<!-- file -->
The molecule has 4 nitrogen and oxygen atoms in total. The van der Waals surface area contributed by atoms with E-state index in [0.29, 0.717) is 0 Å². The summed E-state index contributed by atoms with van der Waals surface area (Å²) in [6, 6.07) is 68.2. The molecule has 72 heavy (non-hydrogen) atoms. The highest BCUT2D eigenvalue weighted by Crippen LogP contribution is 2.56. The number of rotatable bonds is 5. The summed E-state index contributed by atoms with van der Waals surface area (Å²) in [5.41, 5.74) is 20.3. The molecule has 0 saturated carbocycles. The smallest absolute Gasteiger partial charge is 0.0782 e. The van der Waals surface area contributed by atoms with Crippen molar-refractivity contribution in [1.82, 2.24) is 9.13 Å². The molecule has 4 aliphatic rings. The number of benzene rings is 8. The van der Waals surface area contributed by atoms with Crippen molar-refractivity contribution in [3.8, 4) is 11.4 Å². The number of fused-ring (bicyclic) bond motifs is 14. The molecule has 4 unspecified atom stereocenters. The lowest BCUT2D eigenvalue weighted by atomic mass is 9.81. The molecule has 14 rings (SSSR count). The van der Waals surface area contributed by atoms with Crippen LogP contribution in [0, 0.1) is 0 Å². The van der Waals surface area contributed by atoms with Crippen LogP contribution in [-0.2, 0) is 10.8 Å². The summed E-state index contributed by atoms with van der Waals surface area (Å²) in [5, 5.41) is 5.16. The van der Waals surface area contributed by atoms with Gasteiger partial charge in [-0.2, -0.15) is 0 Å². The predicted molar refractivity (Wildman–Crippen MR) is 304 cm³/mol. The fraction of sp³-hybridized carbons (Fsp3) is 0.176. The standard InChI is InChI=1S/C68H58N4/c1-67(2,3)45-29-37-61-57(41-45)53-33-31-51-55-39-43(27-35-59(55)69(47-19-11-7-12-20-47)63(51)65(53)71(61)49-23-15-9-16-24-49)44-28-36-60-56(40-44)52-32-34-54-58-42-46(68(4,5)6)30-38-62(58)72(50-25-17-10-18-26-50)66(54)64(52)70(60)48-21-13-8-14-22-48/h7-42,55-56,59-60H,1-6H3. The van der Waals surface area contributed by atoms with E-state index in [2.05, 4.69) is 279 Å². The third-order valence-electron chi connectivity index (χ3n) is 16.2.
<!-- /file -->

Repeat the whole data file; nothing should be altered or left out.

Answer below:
The molecule has 4 nitrogen and oxygen atoms in total. The van der Waals surface area contributed by atoms with E-state index in [0.29, 0.717) is 0 Å². The summed E-state index contributed by atoms with van der Waals surface area (Å²) in [6, 6.07) is 68.2. The molecule has 72 heavy (non-hydrogen) atoms. The highest BCUT2D eigenvalue weighted by Crippen LogP contribution is 2.56. The number of rotatable bonds is 5. The summed E-state index contributed by atoms with van der Waals surface area (Å²) in [5.41, 5.74) is 20.3. The molecule has 0 saturated carbocycles. The smallest absolute Gasteiger partial charge is 0.0782 e. The van der Waals surface area contributed by atoms with Crippen molar-refractivity contribution in [1.82, 2.24) is 9.13 Å². The molecule has 4 aliphatic rings. The number of benzene rings is 8. The van der Waals surface area contributed by atoms with Crippen molar-refractivity contribution in [3.8, 4) is 11.4 Å². The number of fused-ring (bicyclic) bond motifs is 14. The molecule has 4 unspecified atom stereocenters. The lowest BCUT2D eigenvalue weighted by atomic mass is 9.81. The molecule has 14 rings (SSSR count). The van der Waals surface area contributed by atoms with Crippen LogP contribution in [0, 0.1) is 0 Å². The van der Waals surface area contributed by atoms with Crippen LogP contribution in [-0.2, 0) is 10.8 Å². The summed E-state index contributed by atoms with van der Waals surface area (Å²) in [5, 5.41) is 5.16. The van der Waals surface area contributed by atoms with Gasteiger partial charge in [-0.2, -0.15) is 0 Å². The predicted molar refractivity (Wildman–Crippen MR) is 304 cm³/mol. The fraction of sp³-hybridized carbons (Fsp3) is 0.176. The standard InChI is InChI=1S/C68H58N4/c1-67(2,3)45-29-37-61-57(41-45)53-33-31-51-55-39-43(27-35-59(55)69(47-19-11-7-12-20-47)63(51)65(53)71(61)49-23-15-9-16-24-49)44-28-36-60-56(40-44)52-32-34-54-58-42-46(68(4,5)6)30-38-62(58)72(50-25-17-10-18-26-50)66(54)64(52)70(60)48-21-13-8-14-22-48/h7-42,55-56,59-60H,1-6H3. The van der Waals surface area contributed by atoms with E-state index in [2.05, 4.69) is 279 Å². The third-order valence-electron chi connectivity index (χ3n) is 16.2.